The International Monetary Fund on Monday said a heavy dose of stimulus would ease the U.S. recession this year and lift growth marginally in 2010.

It said the U.S. dollar was only modestly above the level implied by medium-term fundamentals and its value would depend on foreign appetite for U.S. assets.

In its annual consultation with the United States, the IMF said policy-makers were correct to keep stimulus flowing for now, but would need to turn their attention to the threat of ballooning deficits once the crisis has passed.

The combination of financial strains and ongoing adjustments in the housing and labor markets is expected to restrain growth for some time, with a solid recovery projected to emerge only in mid-2010, the IMF said at the conclusion of annual discussions with the U.S.

The Fund projected the U.S. economy would contract by 2.5 percent this year, with a modest expansion in 2010 of 0.75 percent. This compares to the IMF's April forecast for the United States, which projected the economy to shrink by 2.8 percent in 2009 and show zero growth next year.

It said Washington's fiscal boost would lift annual gross domestic product by 1 percent in 2009 and 0.25 percent in 2010.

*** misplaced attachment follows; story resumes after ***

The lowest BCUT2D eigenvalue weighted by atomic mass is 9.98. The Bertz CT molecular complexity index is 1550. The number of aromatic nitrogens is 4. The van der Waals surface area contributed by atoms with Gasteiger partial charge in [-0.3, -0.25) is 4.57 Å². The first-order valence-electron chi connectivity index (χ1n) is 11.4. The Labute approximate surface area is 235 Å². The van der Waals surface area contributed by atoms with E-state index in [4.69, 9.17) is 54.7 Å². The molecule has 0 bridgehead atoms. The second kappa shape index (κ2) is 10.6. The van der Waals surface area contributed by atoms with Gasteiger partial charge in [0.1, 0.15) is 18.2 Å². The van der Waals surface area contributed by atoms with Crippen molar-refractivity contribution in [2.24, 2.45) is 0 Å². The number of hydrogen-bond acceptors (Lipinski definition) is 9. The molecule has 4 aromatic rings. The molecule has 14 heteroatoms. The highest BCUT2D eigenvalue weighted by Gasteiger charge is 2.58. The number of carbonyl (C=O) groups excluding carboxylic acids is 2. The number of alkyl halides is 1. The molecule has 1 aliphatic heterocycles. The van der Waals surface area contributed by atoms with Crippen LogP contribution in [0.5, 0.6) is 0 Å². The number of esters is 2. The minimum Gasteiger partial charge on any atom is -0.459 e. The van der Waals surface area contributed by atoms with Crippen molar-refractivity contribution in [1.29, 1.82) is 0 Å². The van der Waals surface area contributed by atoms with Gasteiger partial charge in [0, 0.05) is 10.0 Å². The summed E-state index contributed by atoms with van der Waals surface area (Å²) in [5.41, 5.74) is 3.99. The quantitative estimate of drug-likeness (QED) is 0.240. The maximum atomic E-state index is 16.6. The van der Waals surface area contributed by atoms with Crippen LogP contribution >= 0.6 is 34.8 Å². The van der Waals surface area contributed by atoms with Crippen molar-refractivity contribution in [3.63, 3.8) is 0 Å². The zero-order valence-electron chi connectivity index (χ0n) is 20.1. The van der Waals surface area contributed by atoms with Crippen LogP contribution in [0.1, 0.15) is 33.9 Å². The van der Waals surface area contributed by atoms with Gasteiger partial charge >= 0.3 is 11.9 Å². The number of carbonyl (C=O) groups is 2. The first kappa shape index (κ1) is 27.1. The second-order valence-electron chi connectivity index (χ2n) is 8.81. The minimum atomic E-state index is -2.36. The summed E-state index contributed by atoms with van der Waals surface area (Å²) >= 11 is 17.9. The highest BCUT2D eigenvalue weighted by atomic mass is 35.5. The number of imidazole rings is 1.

Still, the IMF said the outlook for the U.S. economy is marked by an unusual level of uncertainty and a recovery could be clouded by further home foreclosures and falls in house prices along with rising unemployment.

If economic activity failed to pick up, the IMF said additional fiscal stimulus measures should be considered while the U.S. Federal Reserve should maintain its current level of low interest rates.

As the economy starts to strengthen and a recovery is clearly under way, the IMF said the U.S. should develop and communicate an exit strategy to withdraw monetary stimulus.

The Fund forecast that over 2009-2011 the federal deficit will average 9 percent of gross domestic product and that debt held by the public will nearly double to 75 percent of GDP.

(Reporting by Lesley Wroughton; Editing by Andrea Ricci)